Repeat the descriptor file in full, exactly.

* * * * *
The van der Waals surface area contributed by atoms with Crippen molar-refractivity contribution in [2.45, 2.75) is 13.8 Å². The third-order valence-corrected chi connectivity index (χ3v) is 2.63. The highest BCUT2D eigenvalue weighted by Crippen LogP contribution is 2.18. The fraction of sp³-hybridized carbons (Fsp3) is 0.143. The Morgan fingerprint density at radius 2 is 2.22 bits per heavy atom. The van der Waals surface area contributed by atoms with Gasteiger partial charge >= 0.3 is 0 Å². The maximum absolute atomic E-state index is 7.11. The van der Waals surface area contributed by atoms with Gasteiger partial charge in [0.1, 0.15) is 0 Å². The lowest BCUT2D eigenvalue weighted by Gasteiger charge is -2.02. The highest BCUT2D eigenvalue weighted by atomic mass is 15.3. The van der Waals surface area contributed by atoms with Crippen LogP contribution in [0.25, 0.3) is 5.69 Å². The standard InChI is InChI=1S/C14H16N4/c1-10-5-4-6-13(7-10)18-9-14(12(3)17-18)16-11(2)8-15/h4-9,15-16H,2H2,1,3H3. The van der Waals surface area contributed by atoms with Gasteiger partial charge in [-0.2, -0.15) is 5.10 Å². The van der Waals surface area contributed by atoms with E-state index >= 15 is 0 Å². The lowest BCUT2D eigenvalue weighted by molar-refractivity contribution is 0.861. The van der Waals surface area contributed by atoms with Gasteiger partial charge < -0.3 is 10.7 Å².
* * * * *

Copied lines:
The van der Waals surface area contributed by atoms with Crippen molar-refractivity contribution in [2.45, 2.75) is 13.8 Å². The third-order valence-corrected chi connectivity index (χ3v) is 2.63. The highest BCUT2D eigenvalue weighted by Crippen LogP contribution is 2.18. The fraction of sp³-hybridized carbons (Fsp3) is 0.143. The Morgan fingerprint density at radius 2 is 2.22 bits per heavy atom. The van der Waals surface area contributed by atoms with Gasteiger partial charge >= 0.3 is 0 Å². The maximum absolute atomic E-state index is 7.11. The van der Waals surface area contributed by atoms with Gasteiger partial charge in [0.1, 0.15) is 0 Å². The lowest BCUT2D eigenvalue weighted by Gasteiger charge is -2.02. The highest BCUT2D eigenvalue weighted by atomic mass is 15.3. The van der Waals surface area contributed by atoms with Crippen LogP contribution in [0.25, 0.3) is 5.69 Å². The standard InChI is InChI=1S/C14H16N4/c1-10-5-4-6-13(7-10)18-9-14(12(3)17-18)16-11(2)8-15/h4-9,15-16H,2H2,1,3H3. The van der Waals surface area contributed by atoms with Gasteiger partial charge in [-0.2, -0.15) is 5.10 Å². The van der Waals surface area contributed by atoms with E-state index >= 15 is 0 Å². The lowest BCUT2D eigenvalue weighted by molar-refractivity contribution is 0.861. The van der Waals surface area contributed by atoms with Gasteiger partial charge < -0.3 is 10.7 Å².